In an energetically delivered but cautiously composed speech at the Republican National Convention on Thursday night, a fired up Mitt Romney tried to cast himself as a competent executive ready to lead a country that he suggested had been let down by the pie-in-the-sky promises of President Barack Obama.
In officially accepting the Republican Party's presidential nomination, Romney told the Tampa audience that four years ago, Americans felt a "fresh excitement" about Obama.
"Hope and change had a powerful appeal. But tonight I'd ask a simple question: If you felt that excitement when you voted for Barack Obama, shouldn't you feel that way now that he's President Obama? You know there's something wrong with the kind of job he's done as president when the best feeling you had, was the day you voted for him." The crowd laughed and cheered.
Romney spoke at some length about his career as CEO of the private equity firm Bain Capital, calling the company he founded a "great American success story," citing companies like Staples and Sports Authority—which Bain invested in—as proof of his economic chops.
Of course, the 65-year-old's critics have long insisted that thousands of middle-class workers were laid off by companies that Bain invested in. Others have noted that Bain invested in companies that outsourced jobs. Even Romney's fellow Republicans have slammed Bain. During the fiercely fought primaries, Texas Gov. Rick Perry accused Romney of "vulture capitalism," and Newt Gingrich ripped Bain for "looting" companies.
Romney also laid out a five-step plan to create 12 million jobs in his first term—an optimistic projection for which he offered little in the way of details. To reach that 12-million figure, Romney said he would make North America energy independent, train citizens with key skills to help them get hired, forge new trade agreements, cut the deficit and balance the budget, and reduce taxes on small businesses. It was not immediately clear how Romney would accomplish these goals, or how exactly they would translate into 12 million new jobs.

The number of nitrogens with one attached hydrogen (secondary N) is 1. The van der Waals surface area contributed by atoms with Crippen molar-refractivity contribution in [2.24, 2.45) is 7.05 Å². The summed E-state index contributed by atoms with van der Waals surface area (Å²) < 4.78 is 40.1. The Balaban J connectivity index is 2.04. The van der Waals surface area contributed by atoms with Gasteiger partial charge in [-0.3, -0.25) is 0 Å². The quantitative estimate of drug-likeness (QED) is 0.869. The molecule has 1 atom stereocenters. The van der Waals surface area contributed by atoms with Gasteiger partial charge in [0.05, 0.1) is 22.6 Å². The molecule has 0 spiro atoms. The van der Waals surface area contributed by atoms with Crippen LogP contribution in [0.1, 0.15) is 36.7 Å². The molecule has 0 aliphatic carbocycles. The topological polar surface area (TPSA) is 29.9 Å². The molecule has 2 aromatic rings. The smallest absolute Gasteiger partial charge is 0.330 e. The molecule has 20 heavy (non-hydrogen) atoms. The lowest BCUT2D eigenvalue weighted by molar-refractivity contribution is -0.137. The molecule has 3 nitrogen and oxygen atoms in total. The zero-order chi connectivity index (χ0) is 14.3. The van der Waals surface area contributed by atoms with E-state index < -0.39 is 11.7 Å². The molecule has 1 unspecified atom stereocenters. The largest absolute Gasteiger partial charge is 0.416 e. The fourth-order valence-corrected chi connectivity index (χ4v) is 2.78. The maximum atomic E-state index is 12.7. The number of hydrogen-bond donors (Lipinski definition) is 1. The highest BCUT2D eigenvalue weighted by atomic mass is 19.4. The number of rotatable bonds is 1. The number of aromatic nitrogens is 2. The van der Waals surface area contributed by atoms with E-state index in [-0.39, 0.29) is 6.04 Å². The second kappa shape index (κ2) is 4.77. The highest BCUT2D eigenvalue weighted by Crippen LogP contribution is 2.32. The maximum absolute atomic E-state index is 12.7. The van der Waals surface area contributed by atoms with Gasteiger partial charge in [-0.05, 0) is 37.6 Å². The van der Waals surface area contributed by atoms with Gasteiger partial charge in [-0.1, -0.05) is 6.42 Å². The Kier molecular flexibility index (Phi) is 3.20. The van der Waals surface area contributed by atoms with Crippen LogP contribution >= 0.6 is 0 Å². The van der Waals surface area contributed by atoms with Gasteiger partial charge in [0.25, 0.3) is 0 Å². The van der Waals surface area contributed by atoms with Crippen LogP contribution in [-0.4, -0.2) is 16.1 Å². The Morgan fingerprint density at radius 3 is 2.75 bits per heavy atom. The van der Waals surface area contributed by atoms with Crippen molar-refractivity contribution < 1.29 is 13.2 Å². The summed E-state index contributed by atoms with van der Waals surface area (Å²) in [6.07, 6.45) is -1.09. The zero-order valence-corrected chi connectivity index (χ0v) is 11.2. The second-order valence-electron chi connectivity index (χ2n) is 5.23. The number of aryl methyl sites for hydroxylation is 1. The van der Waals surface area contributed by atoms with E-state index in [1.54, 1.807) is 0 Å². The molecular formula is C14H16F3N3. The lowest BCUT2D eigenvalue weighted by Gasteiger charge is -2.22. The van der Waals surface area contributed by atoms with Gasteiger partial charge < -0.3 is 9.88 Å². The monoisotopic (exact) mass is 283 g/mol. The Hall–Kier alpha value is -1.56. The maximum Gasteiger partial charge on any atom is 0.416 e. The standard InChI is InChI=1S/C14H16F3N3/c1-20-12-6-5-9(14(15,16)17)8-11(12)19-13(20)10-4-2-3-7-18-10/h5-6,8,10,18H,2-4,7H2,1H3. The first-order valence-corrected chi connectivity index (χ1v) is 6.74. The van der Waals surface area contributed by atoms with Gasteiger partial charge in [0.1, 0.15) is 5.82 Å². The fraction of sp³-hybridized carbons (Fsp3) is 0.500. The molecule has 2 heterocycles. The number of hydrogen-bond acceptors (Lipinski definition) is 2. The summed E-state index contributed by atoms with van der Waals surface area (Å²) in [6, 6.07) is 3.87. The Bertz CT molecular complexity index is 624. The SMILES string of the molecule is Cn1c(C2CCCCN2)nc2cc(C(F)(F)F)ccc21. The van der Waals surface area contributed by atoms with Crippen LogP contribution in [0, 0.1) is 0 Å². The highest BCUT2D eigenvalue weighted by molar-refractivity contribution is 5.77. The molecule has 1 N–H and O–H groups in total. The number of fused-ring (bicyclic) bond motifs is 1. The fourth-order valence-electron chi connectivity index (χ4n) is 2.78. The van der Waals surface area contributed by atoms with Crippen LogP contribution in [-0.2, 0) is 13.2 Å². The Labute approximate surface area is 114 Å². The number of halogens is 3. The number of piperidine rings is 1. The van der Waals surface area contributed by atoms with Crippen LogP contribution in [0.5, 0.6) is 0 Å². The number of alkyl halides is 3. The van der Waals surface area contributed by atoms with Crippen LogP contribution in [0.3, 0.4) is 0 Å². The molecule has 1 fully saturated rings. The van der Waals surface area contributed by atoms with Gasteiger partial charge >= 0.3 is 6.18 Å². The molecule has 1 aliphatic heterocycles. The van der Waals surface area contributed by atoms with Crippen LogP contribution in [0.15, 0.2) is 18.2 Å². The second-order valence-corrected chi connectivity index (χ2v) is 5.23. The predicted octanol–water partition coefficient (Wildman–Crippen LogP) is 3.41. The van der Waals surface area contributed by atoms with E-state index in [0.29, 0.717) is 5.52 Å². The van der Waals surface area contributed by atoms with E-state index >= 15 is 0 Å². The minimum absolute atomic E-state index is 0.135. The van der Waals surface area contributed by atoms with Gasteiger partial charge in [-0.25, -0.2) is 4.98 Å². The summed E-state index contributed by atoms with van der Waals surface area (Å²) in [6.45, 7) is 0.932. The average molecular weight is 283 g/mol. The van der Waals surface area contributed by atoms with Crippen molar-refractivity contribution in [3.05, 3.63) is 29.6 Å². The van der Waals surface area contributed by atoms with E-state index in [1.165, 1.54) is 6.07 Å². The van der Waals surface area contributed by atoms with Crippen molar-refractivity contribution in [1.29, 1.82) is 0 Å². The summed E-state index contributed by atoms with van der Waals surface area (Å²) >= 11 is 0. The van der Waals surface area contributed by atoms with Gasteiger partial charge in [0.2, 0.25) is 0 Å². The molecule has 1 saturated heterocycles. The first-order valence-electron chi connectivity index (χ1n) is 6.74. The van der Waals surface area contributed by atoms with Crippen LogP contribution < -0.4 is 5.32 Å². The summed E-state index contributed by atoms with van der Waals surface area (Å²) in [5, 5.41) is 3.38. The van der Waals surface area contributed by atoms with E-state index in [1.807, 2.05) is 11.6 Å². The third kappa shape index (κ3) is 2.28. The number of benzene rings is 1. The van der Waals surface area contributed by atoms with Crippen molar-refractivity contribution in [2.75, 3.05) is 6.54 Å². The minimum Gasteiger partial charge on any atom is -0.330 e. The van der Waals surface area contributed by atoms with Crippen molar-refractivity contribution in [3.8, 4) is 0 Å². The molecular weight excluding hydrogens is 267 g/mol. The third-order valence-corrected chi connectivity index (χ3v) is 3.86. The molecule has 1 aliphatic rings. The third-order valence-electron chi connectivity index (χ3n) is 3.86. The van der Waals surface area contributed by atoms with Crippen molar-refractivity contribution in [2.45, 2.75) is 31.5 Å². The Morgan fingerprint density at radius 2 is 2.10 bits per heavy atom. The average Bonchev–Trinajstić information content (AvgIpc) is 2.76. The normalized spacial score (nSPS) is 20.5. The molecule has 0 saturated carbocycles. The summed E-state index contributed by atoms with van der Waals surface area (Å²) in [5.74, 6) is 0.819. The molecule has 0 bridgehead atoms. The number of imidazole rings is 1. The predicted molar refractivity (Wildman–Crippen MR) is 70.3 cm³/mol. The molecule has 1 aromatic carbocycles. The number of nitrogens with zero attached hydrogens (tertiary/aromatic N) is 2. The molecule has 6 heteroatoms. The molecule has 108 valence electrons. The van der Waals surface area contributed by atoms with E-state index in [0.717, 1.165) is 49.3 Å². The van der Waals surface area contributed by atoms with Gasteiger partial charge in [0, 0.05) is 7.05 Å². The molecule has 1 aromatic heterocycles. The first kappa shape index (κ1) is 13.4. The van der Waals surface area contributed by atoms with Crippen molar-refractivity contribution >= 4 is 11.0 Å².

“I am running for president to help create a better future," Romney said. "A future where everyone who wants a job can find one. Where no senior fears for the security of their retirement."
Romney also made a direct appeal to women. (For months, Democrats have vocally insisted that Romney and his party are declaring a war on women—who make up more than half of the electorate.) Romney boasted that while he served as Massachusetts governor, he surrounded himself with a diverse staff, including a female lieutenant governor, chief of staff, and several cabinet members.
And he spoke about his mother's failed run for Senate in 1970, recalling: "I can still hear her saying in her beautiful voice, 'Why should women have any less say than men about the great decisions facing our nation?'"
In an appeal to strict social conservatives, Romney promised to "protect the sanctity of life" and "honor the institution of marriage."
The GOP nominee also spent several minutes opening up about his family, tickling the crowd with anecdotes about raising five children, the love between his mother and father—during which he appeared to get misty-eyed—and how his wife Ann was the glue that has long held the Romney family together.
Romney also discussed how his Mormon faith shaped his life—a subject that he has previously shied away from. Despite some evangelicals' wariness about Mormonism, several strategists have long urged Romney to open up about his faith—partly as a way to help humanize him in the face of a long-standing caricature that he is robotic and out of touch.
"Like a lot of families in a new place with no family, we found kinship with a wide circle of friends through our church," Romney said. "When we were new to the community it was welcoming and as the years went by, it was a joy to help others who had just moved to town or just joined our church. We had remarkably vibrant and diverse congregations from all walks of life and many who were new to America. We prayed together, our kids played together and we always stood ready to help each other out in different ways."
Romney also offered a slashing, neoconservative-like attack on President Obama's foreign policy, arguing that while the president succeeded in killing Osama bin Laden, he has failed to reduce Iran's nuclear threat, thrown allies like Israel under the bus, turned his back on Poland on missile defense, and kowtowed to Russia.
What does America need? Romney asked. To "put the disappointment of the last four years behind us."